From BiblePortal Wikipedia

International Standard Bible Encyclopedia [1]

( Ζαχαρίας , Zacharı́as ): Father of John the Baptist (  Luke 1:5 , etc.). He was a priest of the course of Abijah (which see), of blameless life, who in his old age was still childless. But on one occasion when it was the turn of the course of Abijah to minister in the temple (see Temple ), Zacharias was chosen by lot to burn incense. While engaged in this duty he was visited by Gabriel, who announced to him that he should become the father of the precursor of the Messiah. Zacharias received the promise incredulously and was punished by being stricken mute. When, however, the child was born and Zacharias had obeyed the injunction of Gabriel by insisting on the name John, his powers of speech returned to him. According to  Luke 1:67-79 , Zacharias was the author of the hymn Benedictus, which describes God's deliverance of Israel in language drawn entirely from the Old Testament, and which is unaffected by the later Christian realization that the Kingdom is also for Gentiles.

Elisabeth, his wife, was of the daughters of Aaron ( Luke 1:5 ) and kinswoman of the Virgin ( Luke 1:36; the relationship is altogether obscure). According to  Luke 1:42-45 , she was one of those who shared in the secret of the Annunciation. A few manuscripts in  Luke 1:46 ascribe the Magnificat to her, but this seems certainly erroneous. See especially Zahn, Evangelium des Lucas , 98-101 and 745-751 (1913).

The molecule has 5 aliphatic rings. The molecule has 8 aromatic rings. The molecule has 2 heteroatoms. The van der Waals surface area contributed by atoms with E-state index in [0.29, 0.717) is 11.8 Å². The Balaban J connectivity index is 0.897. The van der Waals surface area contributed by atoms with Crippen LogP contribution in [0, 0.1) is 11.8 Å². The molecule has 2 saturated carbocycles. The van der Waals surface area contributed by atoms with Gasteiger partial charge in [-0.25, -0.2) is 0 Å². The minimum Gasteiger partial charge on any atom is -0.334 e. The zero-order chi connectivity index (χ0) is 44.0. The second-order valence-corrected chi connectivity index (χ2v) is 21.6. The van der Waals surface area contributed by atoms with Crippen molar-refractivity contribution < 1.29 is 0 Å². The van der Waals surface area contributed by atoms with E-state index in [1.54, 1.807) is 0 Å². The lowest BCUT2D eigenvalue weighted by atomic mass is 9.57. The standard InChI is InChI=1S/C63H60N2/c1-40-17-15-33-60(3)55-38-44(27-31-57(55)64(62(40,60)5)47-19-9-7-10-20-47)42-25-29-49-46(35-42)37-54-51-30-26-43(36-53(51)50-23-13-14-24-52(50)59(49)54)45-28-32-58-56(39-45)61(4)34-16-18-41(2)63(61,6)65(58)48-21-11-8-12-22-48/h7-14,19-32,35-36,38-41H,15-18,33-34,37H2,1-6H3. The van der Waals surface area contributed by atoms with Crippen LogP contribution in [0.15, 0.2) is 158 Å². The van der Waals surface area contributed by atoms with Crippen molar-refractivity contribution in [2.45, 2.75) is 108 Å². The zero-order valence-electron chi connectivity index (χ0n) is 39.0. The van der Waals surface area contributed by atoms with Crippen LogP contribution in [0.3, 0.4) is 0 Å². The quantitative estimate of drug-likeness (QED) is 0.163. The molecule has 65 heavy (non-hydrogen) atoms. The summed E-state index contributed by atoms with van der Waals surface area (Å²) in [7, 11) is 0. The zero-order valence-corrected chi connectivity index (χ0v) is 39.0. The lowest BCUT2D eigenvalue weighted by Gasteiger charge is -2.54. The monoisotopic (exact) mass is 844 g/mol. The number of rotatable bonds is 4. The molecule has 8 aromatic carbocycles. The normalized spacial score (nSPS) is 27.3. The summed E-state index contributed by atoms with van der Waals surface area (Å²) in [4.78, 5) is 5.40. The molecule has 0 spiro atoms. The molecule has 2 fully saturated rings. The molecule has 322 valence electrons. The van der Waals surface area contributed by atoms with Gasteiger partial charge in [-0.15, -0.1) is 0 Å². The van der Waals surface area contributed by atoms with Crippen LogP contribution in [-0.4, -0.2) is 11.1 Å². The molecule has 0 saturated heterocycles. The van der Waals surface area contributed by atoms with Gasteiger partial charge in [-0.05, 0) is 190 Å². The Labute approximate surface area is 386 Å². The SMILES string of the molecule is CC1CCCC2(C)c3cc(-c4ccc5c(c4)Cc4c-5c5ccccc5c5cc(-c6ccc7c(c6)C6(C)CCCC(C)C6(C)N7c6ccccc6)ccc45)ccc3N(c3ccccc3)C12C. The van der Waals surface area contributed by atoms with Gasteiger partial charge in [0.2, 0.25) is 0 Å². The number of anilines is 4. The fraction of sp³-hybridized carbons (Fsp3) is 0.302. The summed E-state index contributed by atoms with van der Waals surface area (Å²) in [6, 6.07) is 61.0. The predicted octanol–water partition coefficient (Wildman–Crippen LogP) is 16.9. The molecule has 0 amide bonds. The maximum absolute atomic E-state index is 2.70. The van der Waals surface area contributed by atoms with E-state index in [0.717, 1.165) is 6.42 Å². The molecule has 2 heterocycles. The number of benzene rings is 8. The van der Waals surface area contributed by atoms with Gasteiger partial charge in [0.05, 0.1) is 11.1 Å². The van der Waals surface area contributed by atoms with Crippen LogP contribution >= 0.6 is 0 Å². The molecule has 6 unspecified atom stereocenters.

Cyclopedia of Biblical, Theological and Ecclesiastical Literature [2]

pope from A.D. 741 to 752. He induced the Lombard king Luitprand to restore the cities taken from Rome in 739, to conclude a truce for twenty years, and subsequently to desist from the siege of Ravenna and restore all the territory taken from the exarchate. He was equally successful in influencing Luitprand's successor, Rachis, as respects the interruption of his conquests, and even received that monarch and his queen and daughter into the number of his clergy (749) after their abdication of the throne. He also consecrated Carloman to the clerical office (747). He advised the Byzantine emperor Copronymus to replace the images in the churches. Boniface, the apostle to the Germans, found in Zacharias an energetic and able manager of-the interests of Rome, and became his agent in the elevation of the Carlovingian dynasty. Zacharias held a synod in 743 at which fifty-nine bishops were present, and which dealt with questions of discipline. He translated the Dialogues of Gregory the Great into Greek, and purchased the liberty of many slaves destined by the Venetians for Africa. See Jaff, Regesta Pontificum; Migne, Patrologie, tom. 89; W rtwein and Giles, collections of Boniface's letters, St. Bonij. Opera (Lond. 1845), vol. 1; Herzog, Real-Encyklop. s v.